The recent debate on segregation in western European countries has been framed with significantly different assumptions from those prevailing in the study of minority-group housing segregation in the US. In the public debate in western European countries, segregation of minority groups is increasingly blamed on those groups themselves. In a now popular narrative, they are thought of as sticking consciously together and not subscribing to the aspirations, including housing preferences, of the indigenous population. Using data on suburbanization in the Rotterdam metropolitan area, we show that that economically successful and socially upwardly mobile migrants of Surinamese background show the same volume and pattern of geographic mobility as do the native Dutch. On top of that, they use the same narrative as other suburbanizing groups in the past. Contrary to the now dominant policy view, it seems that class, more so than ethnicity, determines metropolitan residential patterns and the dynamics behind them. Our data do not corroborate the notion that members of migrant groups have housing preferences that significantly deviate from those of the middle-class Dutch.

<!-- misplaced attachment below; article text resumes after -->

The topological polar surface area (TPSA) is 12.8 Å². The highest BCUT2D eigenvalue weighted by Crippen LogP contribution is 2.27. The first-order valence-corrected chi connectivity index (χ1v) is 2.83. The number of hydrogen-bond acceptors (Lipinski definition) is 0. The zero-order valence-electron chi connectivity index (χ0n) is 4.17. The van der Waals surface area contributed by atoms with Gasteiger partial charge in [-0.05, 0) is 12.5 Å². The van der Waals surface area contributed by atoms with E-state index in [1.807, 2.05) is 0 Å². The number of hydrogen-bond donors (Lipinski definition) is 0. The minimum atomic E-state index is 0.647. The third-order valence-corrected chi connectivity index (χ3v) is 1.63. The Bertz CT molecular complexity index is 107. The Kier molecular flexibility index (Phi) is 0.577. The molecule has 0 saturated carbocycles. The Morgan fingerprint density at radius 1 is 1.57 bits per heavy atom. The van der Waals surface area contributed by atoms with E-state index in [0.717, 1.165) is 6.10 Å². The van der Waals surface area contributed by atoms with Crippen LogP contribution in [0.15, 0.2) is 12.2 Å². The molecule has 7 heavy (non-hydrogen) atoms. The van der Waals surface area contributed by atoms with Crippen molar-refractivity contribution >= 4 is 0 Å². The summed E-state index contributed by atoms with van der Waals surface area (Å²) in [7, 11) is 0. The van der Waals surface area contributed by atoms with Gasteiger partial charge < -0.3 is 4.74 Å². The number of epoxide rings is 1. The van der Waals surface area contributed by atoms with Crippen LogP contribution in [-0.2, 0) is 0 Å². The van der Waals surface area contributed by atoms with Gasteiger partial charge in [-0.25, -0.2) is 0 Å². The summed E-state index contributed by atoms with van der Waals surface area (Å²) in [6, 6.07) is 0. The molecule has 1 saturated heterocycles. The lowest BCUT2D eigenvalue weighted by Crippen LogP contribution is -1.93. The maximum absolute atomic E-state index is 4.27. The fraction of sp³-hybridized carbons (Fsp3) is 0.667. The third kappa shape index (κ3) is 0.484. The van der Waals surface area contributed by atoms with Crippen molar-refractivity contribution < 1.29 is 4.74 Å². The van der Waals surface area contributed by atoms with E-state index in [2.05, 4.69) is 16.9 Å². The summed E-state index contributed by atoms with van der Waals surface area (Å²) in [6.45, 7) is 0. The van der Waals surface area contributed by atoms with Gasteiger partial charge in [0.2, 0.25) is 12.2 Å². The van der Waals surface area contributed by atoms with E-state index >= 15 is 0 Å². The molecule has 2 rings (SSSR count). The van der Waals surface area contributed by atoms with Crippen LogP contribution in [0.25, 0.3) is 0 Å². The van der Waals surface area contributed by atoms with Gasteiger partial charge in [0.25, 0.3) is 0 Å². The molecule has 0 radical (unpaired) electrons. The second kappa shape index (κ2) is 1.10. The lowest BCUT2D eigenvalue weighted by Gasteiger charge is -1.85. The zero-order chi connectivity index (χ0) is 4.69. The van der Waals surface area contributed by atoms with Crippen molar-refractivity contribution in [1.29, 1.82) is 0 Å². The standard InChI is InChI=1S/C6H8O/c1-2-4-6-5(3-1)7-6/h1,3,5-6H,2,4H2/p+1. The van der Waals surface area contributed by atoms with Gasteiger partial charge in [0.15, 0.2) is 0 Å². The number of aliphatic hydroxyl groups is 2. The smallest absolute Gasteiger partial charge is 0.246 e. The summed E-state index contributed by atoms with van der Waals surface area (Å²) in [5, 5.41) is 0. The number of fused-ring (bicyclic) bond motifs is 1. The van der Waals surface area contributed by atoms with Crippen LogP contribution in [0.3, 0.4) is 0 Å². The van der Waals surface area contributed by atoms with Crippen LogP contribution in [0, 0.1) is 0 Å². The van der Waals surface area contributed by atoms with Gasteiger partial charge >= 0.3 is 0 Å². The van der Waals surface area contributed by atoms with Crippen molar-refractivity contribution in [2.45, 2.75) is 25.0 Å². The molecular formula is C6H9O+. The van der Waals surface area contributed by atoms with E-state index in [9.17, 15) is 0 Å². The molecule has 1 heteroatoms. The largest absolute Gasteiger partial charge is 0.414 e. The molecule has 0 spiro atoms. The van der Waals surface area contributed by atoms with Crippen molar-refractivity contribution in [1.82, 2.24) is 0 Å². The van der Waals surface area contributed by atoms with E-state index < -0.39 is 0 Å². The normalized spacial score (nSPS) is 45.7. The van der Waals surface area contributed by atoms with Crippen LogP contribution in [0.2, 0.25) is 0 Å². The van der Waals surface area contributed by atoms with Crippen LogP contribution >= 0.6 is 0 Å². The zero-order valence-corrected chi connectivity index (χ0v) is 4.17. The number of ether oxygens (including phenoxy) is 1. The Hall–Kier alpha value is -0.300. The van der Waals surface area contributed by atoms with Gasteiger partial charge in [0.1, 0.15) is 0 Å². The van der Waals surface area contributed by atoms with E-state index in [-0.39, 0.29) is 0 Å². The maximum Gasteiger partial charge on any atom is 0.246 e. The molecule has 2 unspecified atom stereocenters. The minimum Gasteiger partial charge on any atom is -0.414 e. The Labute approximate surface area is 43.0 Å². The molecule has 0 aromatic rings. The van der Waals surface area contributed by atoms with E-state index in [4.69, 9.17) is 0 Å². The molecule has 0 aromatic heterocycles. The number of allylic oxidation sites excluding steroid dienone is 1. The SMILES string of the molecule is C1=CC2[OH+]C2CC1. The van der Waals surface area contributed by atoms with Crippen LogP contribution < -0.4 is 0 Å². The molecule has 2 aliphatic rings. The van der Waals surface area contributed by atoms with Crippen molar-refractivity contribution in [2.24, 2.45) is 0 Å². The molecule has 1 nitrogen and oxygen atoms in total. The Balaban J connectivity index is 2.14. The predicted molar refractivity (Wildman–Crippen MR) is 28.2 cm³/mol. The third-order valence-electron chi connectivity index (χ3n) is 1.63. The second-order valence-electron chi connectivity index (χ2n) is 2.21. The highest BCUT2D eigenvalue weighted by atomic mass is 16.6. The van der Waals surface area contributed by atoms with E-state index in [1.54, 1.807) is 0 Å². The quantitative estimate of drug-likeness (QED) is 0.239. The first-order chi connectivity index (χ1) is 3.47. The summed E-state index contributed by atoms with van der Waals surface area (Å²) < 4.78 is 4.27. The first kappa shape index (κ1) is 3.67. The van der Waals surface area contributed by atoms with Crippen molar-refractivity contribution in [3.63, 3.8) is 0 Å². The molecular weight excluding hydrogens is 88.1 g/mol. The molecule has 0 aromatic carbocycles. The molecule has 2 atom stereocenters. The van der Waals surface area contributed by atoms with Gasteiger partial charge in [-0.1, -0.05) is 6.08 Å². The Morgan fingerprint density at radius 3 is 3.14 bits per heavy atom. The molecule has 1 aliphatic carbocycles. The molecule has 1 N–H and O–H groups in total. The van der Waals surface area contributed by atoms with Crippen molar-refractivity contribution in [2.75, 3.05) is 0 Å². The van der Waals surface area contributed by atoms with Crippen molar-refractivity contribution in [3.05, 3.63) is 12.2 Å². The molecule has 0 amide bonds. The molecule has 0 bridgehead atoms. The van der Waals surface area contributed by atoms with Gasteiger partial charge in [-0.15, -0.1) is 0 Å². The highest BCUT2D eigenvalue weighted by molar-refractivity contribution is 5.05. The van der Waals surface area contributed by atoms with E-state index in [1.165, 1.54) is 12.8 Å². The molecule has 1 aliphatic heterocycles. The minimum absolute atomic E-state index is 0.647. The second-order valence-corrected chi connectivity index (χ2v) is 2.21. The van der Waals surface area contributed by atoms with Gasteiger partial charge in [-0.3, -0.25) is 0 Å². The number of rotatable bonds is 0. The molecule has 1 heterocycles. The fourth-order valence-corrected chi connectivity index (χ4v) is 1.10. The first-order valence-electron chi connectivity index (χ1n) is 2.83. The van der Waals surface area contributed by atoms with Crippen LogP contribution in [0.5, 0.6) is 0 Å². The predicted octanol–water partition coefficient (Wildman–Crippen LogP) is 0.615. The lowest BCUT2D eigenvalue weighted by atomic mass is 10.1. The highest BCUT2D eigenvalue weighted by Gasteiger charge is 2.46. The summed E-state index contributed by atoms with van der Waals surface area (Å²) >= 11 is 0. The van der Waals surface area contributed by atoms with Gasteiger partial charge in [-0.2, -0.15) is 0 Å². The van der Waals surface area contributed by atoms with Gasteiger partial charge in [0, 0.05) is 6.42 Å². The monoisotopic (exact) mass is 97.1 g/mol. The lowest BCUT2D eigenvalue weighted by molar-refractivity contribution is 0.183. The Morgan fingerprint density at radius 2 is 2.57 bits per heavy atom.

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Journal of Housing and the Built Environment
Department of Sociology

Burgers, J., & Lugt, H. (2006). Spatial assimilation of minority groups: The case of suburanizing Surinamese in the Rotterdam region. Journal of Housing and the Built Environment, 21(2), 127–139. doi:10.1007/s10901-006-9038-5